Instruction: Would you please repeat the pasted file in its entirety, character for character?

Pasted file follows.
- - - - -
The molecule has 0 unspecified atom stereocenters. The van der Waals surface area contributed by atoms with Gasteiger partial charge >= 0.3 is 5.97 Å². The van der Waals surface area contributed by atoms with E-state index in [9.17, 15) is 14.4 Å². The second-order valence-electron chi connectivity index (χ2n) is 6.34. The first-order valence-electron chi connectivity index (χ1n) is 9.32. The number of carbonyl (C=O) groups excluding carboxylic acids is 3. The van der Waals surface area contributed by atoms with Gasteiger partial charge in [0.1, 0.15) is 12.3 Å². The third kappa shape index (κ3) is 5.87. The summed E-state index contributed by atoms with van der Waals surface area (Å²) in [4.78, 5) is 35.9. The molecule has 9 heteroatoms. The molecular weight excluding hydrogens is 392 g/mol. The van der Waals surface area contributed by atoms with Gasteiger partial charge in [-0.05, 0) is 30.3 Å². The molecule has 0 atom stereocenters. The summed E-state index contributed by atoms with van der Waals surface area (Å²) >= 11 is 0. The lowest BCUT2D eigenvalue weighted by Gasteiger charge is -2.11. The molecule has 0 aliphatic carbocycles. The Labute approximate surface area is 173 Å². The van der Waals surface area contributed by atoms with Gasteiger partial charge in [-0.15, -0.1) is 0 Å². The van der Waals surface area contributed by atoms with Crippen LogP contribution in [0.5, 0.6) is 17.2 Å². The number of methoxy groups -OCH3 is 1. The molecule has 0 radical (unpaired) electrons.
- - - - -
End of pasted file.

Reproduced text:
The molecule has 0 unspecified atom stereocenters. The van der Waals surface area contributed by atoms with Gasteiger partial charge >= 0.3 is 5.97 Å². The van der Waals surface area contributed by atoms with E-state index in [9.17, 15) is 14.4 Å². The second-order valence-electron chi connectivity index (χ2n) is 6.34. The first-order valence-electron chi connectivity index (χ1n) is 9.32. The number of carbonyl (C=O) groups excluding carboxylic acids is 3. The van der Waals surface area contributed by atoms with Gasteiger partial charge in [0.1, 0.15) is 12.3 Å². The third kappa shape index (κ3) is 5.87. The summed E-state index contributed by atoms with van der Waals surface area (Å²) in [4.78, 5) is 35.9. The molecule has 9 heteroatoms. The molecular weight excluding hydrogens is 392 g/mol. The van der Waals surface area contributed by atoms with Gasteiger partial charge in [-0.05, 0) is 30.3 Å². The molecule has 0 atom stereocenters. The summed E-state index contributed by atoms with van der Waals surface area (Å²) >= 11 is 0. The lowest BCUT2D eigenvalue weighted by Gasteiger charge is -2.11. The molecule has 0 aliphatic carbocycles. The Labute approximate surface area is 173 Å². The van der Waals surface area contributed by atoms with Gasteiger partial charge in [-0.15, -0.1) is 0 Å². The van der Waals surface area contributed by atoms with Crippen LogP contribution in [0.5, 0.6) is 17.2 Å². The number of methoxy groups -OCH3 is 1. The molecule has 0 radical (unpaired) electrons.